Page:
Research conducted by comScore with Procter & Gamble, Search Engine Marketing Professional Organization(SEMPO), and Yahoo continues to validate what we in the search marketing industry have felt in our gut since the beginning: Search drives sales. Not just e-commerce transactions but sales of consumer packaged goods (CPG) as well.
A majority of U.S. consumers visited Web sites for CPG product categories during the three months ending April 2007, with search driving a significant percentage of visitors in all categories, according to the study. Nearly 75 percent of searchers are motivated by product research, just over 60 percent seek help with the purchase decision, 47 percent look for promotions, and just 29 percent seek the CPG company’s Web site.
To assure validity, the study followed several CPG categories, including baby care, personal care, home care, and packaged food. Baby care products in particular have a high proportion of consumers relying on search to get to CPG category sites; 60 percent of these site visitors originate from search. My hypothesis: A baby’s arrival creates a sudden household need for information that wasn’t previously required. When people are faced with unfamiliar issues, search becomes the behavior of choice. (In fact, since becoming a father, I’ve relied on search many times for parental subject matter.)
This week, SEMPO did a deeper dive into the same data and released additional results. Both the original findings and the incremental data are extremely positive for the industry and for CPG marketers. While CPG marketers have traditionally embraced the Internet, many are often still unsure as to where search fits into the marketing mix. The results of this study should alleviate much doubt.
We all think of CPG-related searches as being very brand-specific and many searches are, but clearly not all consumers are looking for a brand alone. Instead, they research how that brand may help them solve a problem. If the search query results in a SERP (define) where neither the CPG company nor one of its retailers is listed (organically or in the paid results), there’s a significant chance the consumer will find content created by someone who may not share positive, impartial, or accurate information about the product. For reputation management, search clearly belongs in a brand manager’s strategic plan.
Lift in brand metrics is great, but increased sales marks the ultimate measure of an ad medium’s success and importance. Nothing gets the executive suite’s attention more than research that correlates sales to a media or advertising opportunity.
The study’s best news validates that search drives sales, even given the current modest levels of spending by CPG companies. The research shows that searchers (compared to those who arrive at the CPG site through other means) are more interested in gathering information that leads to a purchase decision. Specifically, 40 percent of searchers look for information to “help me make a purchase decision” while only 28 percent of other site visitors are motivated by such a desire.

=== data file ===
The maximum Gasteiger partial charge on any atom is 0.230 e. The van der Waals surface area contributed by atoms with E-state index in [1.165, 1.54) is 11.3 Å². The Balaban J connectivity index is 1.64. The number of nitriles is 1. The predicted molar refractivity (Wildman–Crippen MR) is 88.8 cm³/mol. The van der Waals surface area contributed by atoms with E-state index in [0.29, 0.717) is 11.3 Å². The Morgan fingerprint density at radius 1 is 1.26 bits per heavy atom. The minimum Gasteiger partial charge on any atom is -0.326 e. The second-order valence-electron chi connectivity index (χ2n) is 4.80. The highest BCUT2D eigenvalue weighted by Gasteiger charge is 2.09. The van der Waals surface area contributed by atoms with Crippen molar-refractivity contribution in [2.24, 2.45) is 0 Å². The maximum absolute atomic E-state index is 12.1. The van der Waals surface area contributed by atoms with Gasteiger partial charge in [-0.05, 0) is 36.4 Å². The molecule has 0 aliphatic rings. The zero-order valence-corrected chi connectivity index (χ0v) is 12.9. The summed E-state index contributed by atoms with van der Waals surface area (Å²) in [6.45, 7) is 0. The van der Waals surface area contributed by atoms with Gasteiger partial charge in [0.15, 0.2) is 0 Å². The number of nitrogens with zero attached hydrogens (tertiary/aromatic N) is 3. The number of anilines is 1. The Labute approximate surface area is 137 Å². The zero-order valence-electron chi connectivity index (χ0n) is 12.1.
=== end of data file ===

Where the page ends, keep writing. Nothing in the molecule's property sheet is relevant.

It gets better: searchers spend approximately 20 percent more than nonsearchers across the four categories studied. These positive skews may simply be correlations or may be causal as a result of the search behavior. Or, they may be because searchers generally spend more — even when navigating directly to sites. In any case, the CPG marketing strategy remains the same: get in front of searchers to influence them positively toward your brand.
Clearly, searchers expect to find information that will assist them in making purchase decisions. If CPG marketers aren’t proactive, relinquishing message control to their retailers or the blogosphere, they may miss a major opportunity.
After asking for more information about brand advocacy and related post-search behavior, SEMPO’s research team uncovered some interesting trends. More than 50 percent of search site visitors describe themselves as “brand advocates” who share recommendations with friends and family. In contrast, only 38 percent of nonsearchers described themselves that way.
In a world of proliferating user-generated content showing up on Facebook and MySpace pages, as well as discussion forums, a searcher’s brand advocacy has a residual effect because brand advocates are often influencers beyond their family and offline friends. “More than 50 percent of these brand advocates [approximately 26 percent of the total searcher audience] write about their purchases online, with 90 percent writing something positive,” said Gord Hotchkiss, SEMPO chairman.
We’ve known for years that curiosity manifests itself as search behavior. An issue or question that a decade ago might have stimulated a phone call or a dinner discussion now sends the search-savvy audience to a search engine to get their questions answered. The question isn’t, “Should CPG marketers be in search?” It’s really whether can they afford not to be.
Issues to be resolved include hard versus soft dollars, whether CPGs prefer product information to be pushed out to retailer sites, and whether organic and paid listings should be co-managed between the retail and brand owner. Retailers generally aren’t exclusive to one brand, which would suggest that the brands themselves should manage and control their digital shelf space in the SERPs.
Meet NAME at SES Chicago on December 3-6.
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